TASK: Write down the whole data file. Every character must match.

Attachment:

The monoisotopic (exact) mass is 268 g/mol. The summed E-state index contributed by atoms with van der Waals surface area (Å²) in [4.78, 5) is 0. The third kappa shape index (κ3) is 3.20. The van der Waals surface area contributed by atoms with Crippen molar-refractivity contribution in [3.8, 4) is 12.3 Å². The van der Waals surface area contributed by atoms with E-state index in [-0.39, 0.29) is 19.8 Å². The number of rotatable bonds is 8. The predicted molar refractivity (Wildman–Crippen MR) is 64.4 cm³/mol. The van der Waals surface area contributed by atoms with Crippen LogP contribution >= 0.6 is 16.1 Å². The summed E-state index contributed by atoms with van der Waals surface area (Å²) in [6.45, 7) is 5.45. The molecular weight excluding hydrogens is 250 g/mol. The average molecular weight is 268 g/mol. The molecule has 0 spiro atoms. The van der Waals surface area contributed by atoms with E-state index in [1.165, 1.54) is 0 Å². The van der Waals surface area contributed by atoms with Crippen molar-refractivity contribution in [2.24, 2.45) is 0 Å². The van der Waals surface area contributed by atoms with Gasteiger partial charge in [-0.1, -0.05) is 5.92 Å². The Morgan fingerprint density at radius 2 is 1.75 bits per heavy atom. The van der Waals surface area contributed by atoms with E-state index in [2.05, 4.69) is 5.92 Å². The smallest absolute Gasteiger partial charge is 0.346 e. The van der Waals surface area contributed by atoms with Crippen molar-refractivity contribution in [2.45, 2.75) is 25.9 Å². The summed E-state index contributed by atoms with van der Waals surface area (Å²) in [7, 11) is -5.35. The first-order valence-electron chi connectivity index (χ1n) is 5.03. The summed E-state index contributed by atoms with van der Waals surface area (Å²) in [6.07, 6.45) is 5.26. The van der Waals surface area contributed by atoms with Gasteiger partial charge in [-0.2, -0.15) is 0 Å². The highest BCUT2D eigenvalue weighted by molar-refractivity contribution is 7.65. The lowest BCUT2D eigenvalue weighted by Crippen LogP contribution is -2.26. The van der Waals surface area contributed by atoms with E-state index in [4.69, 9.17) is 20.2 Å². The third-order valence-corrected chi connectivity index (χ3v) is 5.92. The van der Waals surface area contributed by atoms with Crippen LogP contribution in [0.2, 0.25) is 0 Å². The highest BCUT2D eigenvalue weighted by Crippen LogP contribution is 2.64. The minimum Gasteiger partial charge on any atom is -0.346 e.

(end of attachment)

The monoisotopic (exact) mass is 268 g/mol. The summed E-state index contributed by atoms with van der Waals surface area (Å²) in [4.78, 5) is 0. The third kappa shape index (κ3) is 3.20. The van der Waals surface area contributed by atoms with Crippen molar-refractivity contribution in [3.8, 4) is 12.3 Å². The van der Waals surface area contributed by atoms with E-state index in [-0.39, 0.29) is 19.8 Å². The number of rotatable bonds is 8. The predicted molar refractivity (Wildman–Crippen MR) is 64.4 cm³/mol. The van der Waals surface area contributed by atoms with Crippen LogP contribution >= 0.6 is 16.1 Å². The summed E-state index contributed by atoms with van der Waals surface area (Å²) in [6.45, 7) is 5.45. The molecular weight excluding hydrogens is 250 g/mol. The average molecular weight is 268 g/mol. The molecule has 0 spiro atoms. The van der Waals surface area contributed by atoms with E-state index in [1.165, 1.54) is 0 Å². The van der Waals surface area contributed by atoms with Crippen molar-refractivity contribution in [2.24, 2.45) is 0 Å². The van der Waals surface area contributed by atoms with Gasteiger partial charge in [-0.1, -0.05) is 5.92 Å². The Morgan fingerprint density at radius 2 is 1.75 bits per heavy atom. The van der Waals surface area contributed by atoms with E-state index in [2.05, 4.69) is 5.92 Å². The smallest absolute Gasteiger partial charge is 0.346 e. The van der Waals surface area contributed by atoms with Crippen molar-refractivity contribution in [2.45, 2.75) is 25.9 Å². The summed E-state index contributed by atoms with van der Waals surface area (Å²) in [7, 11) is -5.35. The first-order valence-electron chi connectivity index (χ1n) is 5.03. The summed E-state index contributed by atoms with van der Waals surface area (Å²) in [6.07, 6.45) is 5.26. The van der Waals surface area contributed by atoms with Gasteiger partial charge in [-0.2, -0.15) is 0 Å². The highest BCUT2D eigenvalue weighted by molar-refractivity contribution is 7.65. The lowest BCUT2D eigenvalue weighted by Crippen LogP contribution is -2.26. The van der Waals surface area contributed by atoms with E-state index in [4.69, 9.17) is 20.2 Å². The third-order valence-corrected chi connectivity index (χ3v) is 5.92. The van der Waals surface area contributed by atoms with Crippen LogP contribution in [0.2, 0.25) is 0 Å². The highest BCUT2D eigenvalue weighted by Crippen LogP contribution is 2.64. The minimum Gasteiger partial charge on any atom is -0.346 e.